Selma (Alabama, United States) (search for this): chapter 20
for the right person to place in charge of this vital duty. My choice fell on Colonel I. M. St. John (afterwards Commissary-General of Subsistence), and was eminently fortunate. He had the gift of organization, and I placed him in charge of the whole subject of producing nitre from caves and from other sources, and of the formation of nitre beds, which had already been begun in Richmond. Unde'r his supervision beds were instituted at Columbia S. C., Charleston, Savannah, Augusta, Mobile, Selma, and various other points. We never extracted nitre from these beds, except for trial; but they were carefully attended to, enriched and extended, and were becoming quite valuable. At the close of 1864 we had, according to General St. John, 2,800,000 cubic feet of earth collected and in various stages of nitrification, of which a large proportion was prepared to yield one and a half pounds of nitre per foot of earth, including all the nitre-beds from Richmond to Florida. Through Colonel
Augusta (Georgia, United States) (search for this): chapter 20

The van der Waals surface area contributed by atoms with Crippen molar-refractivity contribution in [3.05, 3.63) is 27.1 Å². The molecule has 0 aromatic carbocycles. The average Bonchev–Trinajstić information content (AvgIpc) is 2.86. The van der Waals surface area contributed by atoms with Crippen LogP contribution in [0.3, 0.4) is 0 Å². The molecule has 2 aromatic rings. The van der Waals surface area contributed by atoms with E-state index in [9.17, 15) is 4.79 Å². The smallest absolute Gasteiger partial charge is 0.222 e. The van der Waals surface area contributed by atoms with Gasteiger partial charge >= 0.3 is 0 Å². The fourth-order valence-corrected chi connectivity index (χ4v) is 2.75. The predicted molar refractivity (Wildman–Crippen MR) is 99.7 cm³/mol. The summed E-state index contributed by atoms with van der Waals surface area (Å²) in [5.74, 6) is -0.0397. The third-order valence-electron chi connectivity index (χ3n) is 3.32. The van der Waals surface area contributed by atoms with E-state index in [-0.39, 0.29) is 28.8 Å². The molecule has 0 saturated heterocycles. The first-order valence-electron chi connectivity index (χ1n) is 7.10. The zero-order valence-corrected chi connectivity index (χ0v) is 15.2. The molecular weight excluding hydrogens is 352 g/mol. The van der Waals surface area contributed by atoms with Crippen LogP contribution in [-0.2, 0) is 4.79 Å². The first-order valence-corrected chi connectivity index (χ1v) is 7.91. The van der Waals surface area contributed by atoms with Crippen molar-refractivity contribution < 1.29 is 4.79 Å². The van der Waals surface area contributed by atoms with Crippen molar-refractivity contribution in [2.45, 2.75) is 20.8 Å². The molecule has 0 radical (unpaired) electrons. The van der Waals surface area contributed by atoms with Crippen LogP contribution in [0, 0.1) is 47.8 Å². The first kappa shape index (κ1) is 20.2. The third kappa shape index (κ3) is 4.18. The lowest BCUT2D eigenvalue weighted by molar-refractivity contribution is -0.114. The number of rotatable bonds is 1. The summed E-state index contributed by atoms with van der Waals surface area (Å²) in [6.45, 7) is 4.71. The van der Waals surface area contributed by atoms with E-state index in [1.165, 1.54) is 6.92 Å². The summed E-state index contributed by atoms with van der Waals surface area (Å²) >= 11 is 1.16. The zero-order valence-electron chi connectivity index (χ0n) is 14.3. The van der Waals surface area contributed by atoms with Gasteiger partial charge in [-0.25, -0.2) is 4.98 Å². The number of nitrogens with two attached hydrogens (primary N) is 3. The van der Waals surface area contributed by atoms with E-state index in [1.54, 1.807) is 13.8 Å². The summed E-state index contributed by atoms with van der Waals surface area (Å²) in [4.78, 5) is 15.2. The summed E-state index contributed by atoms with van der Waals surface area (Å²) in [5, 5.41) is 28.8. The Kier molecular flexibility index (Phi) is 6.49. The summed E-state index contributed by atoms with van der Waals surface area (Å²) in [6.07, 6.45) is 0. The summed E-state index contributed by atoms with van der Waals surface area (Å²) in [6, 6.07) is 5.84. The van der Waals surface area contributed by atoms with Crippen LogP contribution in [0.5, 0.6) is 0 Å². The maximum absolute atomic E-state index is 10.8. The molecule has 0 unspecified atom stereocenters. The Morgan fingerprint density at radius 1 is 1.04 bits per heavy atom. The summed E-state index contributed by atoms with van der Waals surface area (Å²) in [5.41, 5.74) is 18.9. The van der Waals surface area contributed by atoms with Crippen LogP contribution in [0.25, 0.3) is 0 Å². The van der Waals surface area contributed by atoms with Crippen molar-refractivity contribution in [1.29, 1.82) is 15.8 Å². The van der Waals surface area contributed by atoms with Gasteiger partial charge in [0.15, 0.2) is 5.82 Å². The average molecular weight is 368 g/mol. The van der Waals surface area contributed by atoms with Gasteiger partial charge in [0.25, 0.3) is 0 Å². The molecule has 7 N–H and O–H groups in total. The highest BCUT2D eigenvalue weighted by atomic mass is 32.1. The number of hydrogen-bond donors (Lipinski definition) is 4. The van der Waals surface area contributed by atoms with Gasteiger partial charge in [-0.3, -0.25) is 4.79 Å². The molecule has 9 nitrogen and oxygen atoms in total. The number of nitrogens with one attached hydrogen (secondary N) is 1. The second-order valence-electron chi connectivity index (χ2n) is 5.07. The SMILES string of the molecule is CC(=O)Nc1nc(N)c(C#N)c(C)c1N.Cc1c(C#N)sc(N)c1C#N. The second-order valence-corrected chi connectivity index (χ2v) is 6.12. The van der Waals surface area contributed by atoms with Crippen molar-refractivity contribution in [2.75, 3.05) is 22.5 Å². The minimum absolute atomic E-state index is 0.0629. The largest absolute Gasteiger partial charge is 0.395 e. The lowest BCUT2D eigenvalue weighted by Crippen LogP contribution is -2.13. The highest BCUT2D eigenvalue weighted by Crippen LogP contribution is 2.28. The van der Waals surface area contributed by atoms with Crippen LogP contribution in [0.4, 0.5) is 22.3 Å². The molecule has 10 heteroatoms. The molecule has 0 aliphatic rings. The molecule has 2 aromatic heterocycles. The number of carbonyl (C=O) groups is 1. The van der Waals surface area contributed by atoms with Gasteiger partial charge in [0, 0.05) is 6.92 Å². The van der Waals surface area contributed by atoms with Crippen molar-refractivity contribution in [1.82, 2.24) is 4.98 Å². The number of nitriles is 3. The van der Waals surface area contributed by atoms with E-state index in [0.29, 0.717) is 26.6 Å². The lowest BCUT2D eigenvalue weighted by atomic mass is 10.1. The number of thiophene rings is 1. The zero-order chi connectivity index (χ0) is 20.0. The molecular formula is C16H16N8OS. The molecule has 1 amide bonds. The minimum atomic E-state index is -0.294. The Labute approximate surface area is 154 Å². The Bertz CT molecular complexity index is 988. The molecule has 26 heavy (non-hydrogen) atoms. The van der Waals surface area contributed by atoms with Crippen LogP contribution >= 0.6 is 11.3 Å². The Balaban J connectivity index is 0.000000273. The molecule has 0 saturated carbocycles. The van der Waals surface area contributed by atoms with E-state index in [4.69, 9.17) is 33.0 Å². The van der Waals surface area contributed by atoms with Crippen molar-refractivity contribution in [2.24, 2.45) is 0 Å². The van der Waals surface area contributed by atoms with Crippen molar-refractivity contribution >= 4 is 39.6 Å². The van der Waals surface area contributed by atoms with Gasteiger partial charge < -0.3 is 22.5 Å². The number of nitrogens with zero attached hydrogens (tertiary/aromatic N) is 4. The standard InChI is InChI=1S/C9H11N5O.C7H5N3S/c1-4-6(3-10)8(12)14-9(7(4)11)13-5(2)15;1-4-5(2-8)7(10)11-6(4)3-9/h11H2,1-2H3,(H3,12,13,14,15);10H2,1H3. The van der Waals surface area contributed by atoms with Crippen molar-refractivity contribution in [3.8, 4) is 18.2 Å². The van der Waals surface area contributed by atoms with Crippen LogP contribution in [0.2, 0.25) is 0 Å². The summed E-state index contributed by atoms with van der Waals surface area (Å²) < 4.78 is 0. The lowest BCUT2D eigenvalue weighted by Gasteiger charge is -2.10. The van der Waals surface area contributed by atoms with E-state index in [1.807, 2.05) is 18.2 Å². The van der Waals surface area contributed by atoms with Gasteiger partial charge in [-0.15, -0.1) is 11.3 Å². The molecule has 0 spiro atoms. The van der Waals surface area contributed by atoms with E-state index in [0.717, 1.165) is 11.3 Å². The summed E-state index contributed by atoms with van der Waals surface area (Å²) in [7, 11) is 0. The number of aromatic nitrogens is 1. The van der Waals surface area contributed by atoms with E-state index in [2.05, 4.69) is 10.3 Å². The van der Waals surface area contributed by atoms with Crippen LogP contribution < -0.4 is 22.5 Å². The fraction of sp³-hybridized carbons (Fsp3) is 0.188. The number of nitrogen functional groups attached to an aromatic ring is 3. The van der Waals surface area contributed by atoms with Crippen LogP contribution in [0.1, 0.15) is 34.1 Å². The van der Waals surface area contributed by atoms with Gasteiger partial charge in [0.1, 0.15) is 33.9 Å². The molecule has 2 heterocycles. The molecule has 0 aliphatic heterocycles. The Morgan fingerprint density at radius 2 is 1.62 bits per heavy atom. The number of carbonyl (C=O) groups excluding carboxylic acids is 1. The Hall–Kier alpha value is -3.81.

commencement of actual hostilities. The site of the Government Powder-Mills was fixed at Augusta, Georgia, on the report of Colonel Rains, and progress was made on the work in this year. There wertwelve in number. They were arranged in the best way on the canal which supplied waterpower to Augusta. This canal served as the means of transport for the material from point to point of its manufe machinery and facilities, and were producing the various munitions and equipments required: Augusta, Ga.; Charleston, S. C.; Fayetteville, N. C.; Richmond, Va.; Savannah, Ga.; Nashville, Tenn.; Memptown, somewhat relieved us from the pressure for heavy artillery; and after the powder-mills at Augusta went into operation in the fall of 1862, we had little trouble in supplying ammunition. To oRichmond. Unde'r his supervision beds were instituted at Columbia S. C., Charleston, Savannah, Augusta, Mobile, Selma, and various other points. We never extracted nitre from these beds, except for